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A ‘super geek’ in high school, You.i TV co-founder Jason Flick is getting the last laugh > PAGE 3
October 23, 2017 Vol. 21, NO. 1
OBJ.social PAGES 10-13
For daily business news visit obj.ca
Firm spies key niche Kanata company’s system that analyzes wireless signals becomes a coveted weapon in the fight against terrorism and corporate espionage. > PAGES 4-5
Big Apple bargain
Budget-minded tourists, take note: Columnist Michael Prentice has found a great way to save on travel to New York. > PAGES 8-9
Born and raised in Ottawa, Kevin Ford has worked his way up from the bottom to become one of the city’s most respected tech executives. PHOTO BY MARK HOLLERON
Ford shifting Calian into high gear After guiding Kanata firm to record revenues, humble leader is OBJ’s 2017 CEO of the Year Down-to-earth executive known for his work hard-play hard ethic uses clever acquisitions and sales acumen to fuel growth > PAGES 14-15
Commemorative book highlights the best of the nation and its capital
the perfect corporate gift for the holidays www.canada150book.ca
Read about the book launch on page 6
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“I love tech. I’m just passionate about it. I need change. I thrive on new things, and technology is definitely where that is.”– You.i TV co-founder and CEO Jason Flick
From high school ‘super geek’ to Ottawa tech superstar You.i TV co-founder Jason Flick’s passion for technology has put the Kanata-based software firm at the forefront of a television revolution BY CAROLINE PHILLIPS
FIVE THINGS TO KNOW ABOUT JASON FLICK
He’s passionate about astrophysics. “I love dark matter, dark energy, the big bang.” He has a subscription to CuriosityStream, an online streaming service. “You’d think after working all day, you’d want to want to shut your brain down, but I just love it.”
As a teen, Mr. Flick had the characterbuilding summer job of priming tobacco and detasseling corn. “Your hands would get so calloused that you could pick up a log that was still burning,” he quips. This was before he landed his first real job during high school at Canadian Tire.
Mr. Flick is married with two kids, Reid, nine, and Danicka, 10. His wife Deb also works with You.i TV, but their relationship isn’t all business; they go on regular “date nights” together. He also takes at least two holidays a year with his family and makes a point of spending one-on-one time with his kids.
4 Jason Flick is a self-professed geek whose tech dreams came true. PHOTO BY CAROLINE PHILLIPS
He launched Flick Software, a mobile technology and services company, and ran it out of the top floor of his apartment. He recruited his unemployed tech friends to help him with his first big contract, building a top-secret security tracking system (it all sounds very Big Bang Theory-ish, Season 10). From there, things started to pick up, although Mr. Flick did suffer a setback with his mobile interactive guide. The product failed, he says, because it was too much technology and not enough art.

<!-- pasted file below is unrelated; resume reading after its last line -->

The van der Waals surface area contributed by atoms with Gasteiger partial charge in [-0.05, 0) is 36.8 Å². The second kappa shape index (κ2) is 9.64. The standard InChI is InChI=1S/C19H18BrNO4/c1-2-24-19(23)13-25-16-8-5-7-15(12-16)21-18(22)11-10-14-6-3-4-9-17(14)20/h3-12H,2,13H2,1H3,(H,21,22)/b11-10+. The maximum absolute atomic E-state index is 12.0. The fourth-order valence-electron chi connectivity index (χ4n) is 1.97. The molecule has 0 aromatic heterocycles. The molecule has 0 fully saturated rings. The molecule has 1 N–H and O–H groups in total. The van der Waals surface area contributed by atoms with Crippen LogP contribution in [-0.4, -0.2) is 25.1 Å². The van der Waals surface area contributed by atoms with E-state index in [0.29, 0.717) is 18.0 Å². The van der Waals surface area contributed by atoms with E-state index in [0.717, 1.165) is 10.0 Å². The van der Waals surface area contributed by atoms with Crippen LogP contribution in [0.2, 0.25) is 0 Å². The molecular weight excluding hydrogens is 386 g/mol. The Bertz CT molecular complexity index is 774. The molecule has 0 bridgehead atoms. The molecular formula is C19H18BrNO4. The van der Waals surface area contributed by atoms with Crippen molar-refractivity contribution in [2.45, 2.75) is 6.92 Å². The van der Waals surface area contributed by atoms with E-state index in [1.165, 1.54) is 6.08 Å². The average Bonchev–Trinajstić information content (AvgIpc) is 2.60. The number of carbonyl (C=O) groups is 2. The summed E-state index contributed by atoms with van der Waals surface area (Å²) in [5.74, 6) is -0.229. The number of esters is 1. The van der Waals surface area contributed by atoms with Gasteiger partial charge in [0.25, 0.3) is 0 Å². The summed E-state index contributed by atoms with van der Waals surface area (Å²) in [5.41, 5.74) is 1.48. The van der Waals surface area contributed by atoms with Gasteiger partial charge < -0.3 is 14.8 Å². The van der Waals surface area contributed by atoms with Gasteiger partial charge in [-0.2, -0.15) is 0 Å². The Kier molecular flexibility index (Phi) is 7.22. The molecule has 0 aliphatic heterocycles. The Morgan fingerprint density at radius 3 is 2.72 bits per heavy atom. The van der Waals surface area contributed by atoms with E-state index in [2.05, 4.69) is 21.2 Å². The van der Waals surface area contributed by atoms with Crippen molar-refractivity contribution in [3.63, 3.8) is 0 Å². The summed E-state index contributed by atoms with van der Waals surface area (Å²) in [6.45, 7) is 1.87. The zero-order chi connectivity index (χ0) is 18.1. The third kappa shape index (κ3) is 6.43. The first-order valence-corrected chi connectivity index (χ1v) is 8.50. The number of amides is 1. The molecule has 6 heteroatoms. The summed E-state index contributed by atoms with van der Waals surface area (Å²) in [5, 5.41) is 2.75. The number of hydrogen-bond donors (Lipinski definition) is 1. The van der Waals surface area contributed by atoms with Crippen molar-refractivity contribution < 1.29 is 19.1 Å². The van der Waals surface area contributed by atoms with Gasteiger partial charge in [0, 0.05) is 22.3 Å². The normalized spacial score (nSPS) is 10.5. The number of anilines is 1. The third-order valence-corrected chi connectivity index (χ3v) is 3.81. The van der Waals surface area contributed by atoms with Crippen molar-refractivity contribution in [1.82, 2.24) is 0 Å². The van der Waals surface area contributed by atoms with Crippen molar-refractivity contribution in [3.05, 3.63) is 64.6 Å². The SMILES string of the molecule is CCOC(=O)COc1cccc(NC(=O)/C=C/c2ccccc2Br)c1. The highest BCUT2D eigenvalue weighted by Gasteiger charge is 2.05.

Being Dutch (both parents were born and raised in the Netherlands), he loves salted black licorice and spicy Gouda. And, of course, hagelslag (look it up – breakfast will never be the same).
help newer startups. He currently sits on the advisory board at Turner Ad Labs, is a board member at Invest Ottawa and was formerly on the board of The Ottawa Network. “Ottawa has such potential and, if we all help each other, the rising tide lifts all boats,” he says. “Whether we’re hiring or mentoring each other or doing business deals together, it’s critical to help each other.” Mr. Flick says he’d like to see local tech companies take bigger risks. “Everybody would agree Ottawa has incredible technology, but a lot of companies don’t think audaciously enough,” he argues. As for that computer from his youth – the TS 10000 – it was shadow-box framed and gifted to him by his dad. It currently rests on a windowsill in his office as a reminder of his little-boy dreams that came true.
‘OUR APPS ARE BEAUTIFUL’ “You’ve got to bring art into technology,” Mr. Flick explains, referring to a TED Talk he delivered in 2015 on artistry and innovation. “Technology is great. If you look back at the last 20, 30 years, it was ruled by technologists, but, really, I believe the next 20, 30 years will be ruled by artists bringing creativity to technology.” Having a product that “just works” isn’t good enough anymore, he continues. “That’s part of what You.i TV does; we bring the designer into the process. Our apps are beautiful.”
A major turning point in Mr. Flick’s career came when he met Stuart Russell, whom he describes as “crazy, crazy brilliant, and a nice guy, too.” The pair hit it off and co-founded You.i TV in 2008. They created their startup at a time when smartphones – led by Apple’s iPhone – were set to rule the “post-PC era,” when sales of personal computers began falling in favour of mobile devices such as smartphones and tablets. You.i TV remains one of Kanata’s fastest-growing firms, doubling its headcount year after year while reaching roughly 200 employees. The awardwinning company, which was named one of Canada’s top 25 mid-sized workplaces by the global Great Place to Work Institute, is preparing to move to its new 40,000-square-foot digs at nearby 307 Legget Dr. “You kind of have to pinch yourself when you know where you started,” says Mr. Flick, recalling how the company began in cubicles in the hallway of 349 Terry Fox Dr. (now the Ericsson building). “It was just a cheap space, and we kept getting booted around.” Mr. Flick says he now likes to look for opportunities to mentor others and